In short, we are about to see Nick Foles look an awful lot more like Nick Foles than he did at U.S. Bank Stadium in February. And that’s fine! He is, after all, Nick Foles. This return to reality might be a letdown at first, but let’s take it for what it is: proof positive that the Eagles’ Super Bowl run was nothing short of a gift from the almighty football powers—who, alas, are probably inclined to leave it a one-off. But don’t worry too much about Nick, who will have two things forever: a ring and BDE.
Two Legends Battling for Touchdowns
Danny Chau: Antonio Gates, who recently returned to the Chargers on a one-year contract, doesn’t have a realistic chance of topping Walter Payton and Jim Brown to crack into the top 10 in all-time career touchdowns. As it stands, to match Brown’s 126, he’d need 12 touchdowns this season; a number he’s reached only twice—once in 2004 and again in 2014. That may not be in the cards, but after agreeing to terms on his 16th season, it seems like he’s down to drag his aging body onto the field for as long as it takes to make sure no one encroaches on the turf he’s carved out for himself.
Gates currently has four more career touchdowns (114) than Larry Fitzgerald (110), the only active NFL player within 10 TDs of Gates (Adrian Peterson, for what it’s worth, has 104). Fitzgerald has played in every Cardinals game over the past three seasons, averaging seven touchdowns per season in that span. That puts Gates’s magic number at roughly five touchdowns; Fitz hasn’t had more than nine TDs in a season since 2013.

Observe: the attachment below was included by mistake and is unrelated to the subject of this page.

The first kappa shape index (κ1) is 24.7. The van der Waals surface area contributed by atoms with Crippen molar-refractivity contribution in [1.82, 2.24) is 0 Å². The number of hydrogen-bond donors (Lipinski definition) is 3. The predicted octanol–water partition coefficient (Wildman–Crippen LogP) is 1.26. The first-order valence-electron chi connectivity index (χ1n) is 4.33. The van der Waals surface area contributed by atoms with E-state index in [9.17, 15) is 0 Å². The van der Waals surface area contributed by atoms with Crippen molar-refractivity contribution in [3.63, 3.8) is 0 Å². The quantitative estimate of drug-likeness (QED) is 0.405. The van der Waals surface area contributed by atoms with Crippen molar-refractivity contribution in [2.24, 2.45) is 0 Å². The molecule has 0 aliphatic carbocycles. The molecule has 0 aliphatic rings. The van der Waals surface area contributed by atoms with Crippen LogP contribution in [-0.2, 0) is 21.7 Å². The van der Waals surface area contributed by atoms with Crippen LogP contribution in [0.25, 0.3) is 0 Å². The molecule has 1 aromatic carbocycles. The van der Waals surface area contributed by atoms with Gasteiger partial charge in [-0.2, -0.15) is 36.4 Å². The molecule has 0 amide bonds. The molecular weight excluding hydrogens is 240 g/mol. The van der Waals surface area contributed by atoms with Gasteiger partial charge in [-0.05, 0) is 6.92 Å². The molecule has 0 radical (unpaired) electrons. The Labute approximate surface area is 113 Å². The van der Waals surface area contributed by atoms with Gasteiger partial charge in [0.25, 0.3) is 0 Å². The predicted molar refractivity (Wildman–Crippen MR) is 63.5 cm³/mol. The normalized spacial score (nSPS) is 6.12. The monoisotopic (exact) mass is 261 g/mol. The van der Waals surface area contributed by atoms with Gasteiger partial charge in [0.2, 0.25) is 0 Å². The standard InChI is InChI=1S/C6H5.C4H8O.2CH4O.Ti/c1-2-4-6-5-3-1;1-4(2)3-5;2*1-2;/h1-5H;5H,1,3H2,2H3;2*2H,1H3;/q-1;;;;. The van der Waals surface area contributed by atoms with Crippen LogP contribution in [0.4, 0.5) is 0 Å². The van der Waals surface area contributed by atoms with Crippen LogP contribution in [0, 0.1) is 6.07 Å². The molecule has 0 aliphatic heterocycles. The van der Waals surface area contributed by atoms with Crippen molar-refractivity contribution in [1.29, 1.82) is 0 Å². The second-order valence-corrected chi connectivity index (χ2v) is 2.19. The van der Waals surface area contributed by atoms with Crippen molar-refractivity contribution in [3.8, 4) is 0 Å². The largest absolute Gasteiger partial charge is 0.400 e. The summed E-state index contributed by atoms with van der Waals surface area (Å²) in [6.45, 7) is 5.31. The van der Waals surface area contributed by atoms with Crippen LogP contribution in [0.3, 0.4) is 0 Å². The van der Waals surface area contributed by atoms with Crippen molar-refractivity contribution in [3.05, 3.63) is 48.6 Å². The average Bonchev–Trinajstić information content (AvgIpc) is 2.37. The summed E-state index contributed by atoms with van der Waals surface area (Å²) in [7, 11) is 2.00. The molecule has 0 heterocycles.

Oh, right, sorry: The Chargers will host the Cardinals in Week 12. Gates’s career high in targets is 16. I’ll be eagerly awaiting that late November afternoon. He will either protect his throne or set a new career record trying.
Blake Bortles Proving You Wrong
Craig Horlbeck: Blake Bortles is a star, you just haven’t realized it yet. Let’s take a look at some of Bortles’s accomplishments at the very young age of 26.
1. He has more playoff wins than Matt Stafford, Andy Dalton, and Kirk Cousins COMBINED.
2. He finished with the second-most passing touchdowns in 2015, at age 23.
3. He nearly dethroned the greatest quarterback of all time in his third playoff game.
4. He is the only NFL quarterback with a role in a hit sitcom (NBC’s The Good Place) waiting for him.
Could you point to some of his numbers and suggest he has been “inefficient” or “bad” throughout his career? Maybe. But the man has endured countless injuries to his top wideouts, practically zero help from the tight end position, and perhaps the worst starting-quarterback last name of the decade. The freight train that is Bortles’s ascension is approaching quickly, and I suggest you hop on before it’s too late. Bortles has been in the Good Place all along. You just haven’t realized it yet.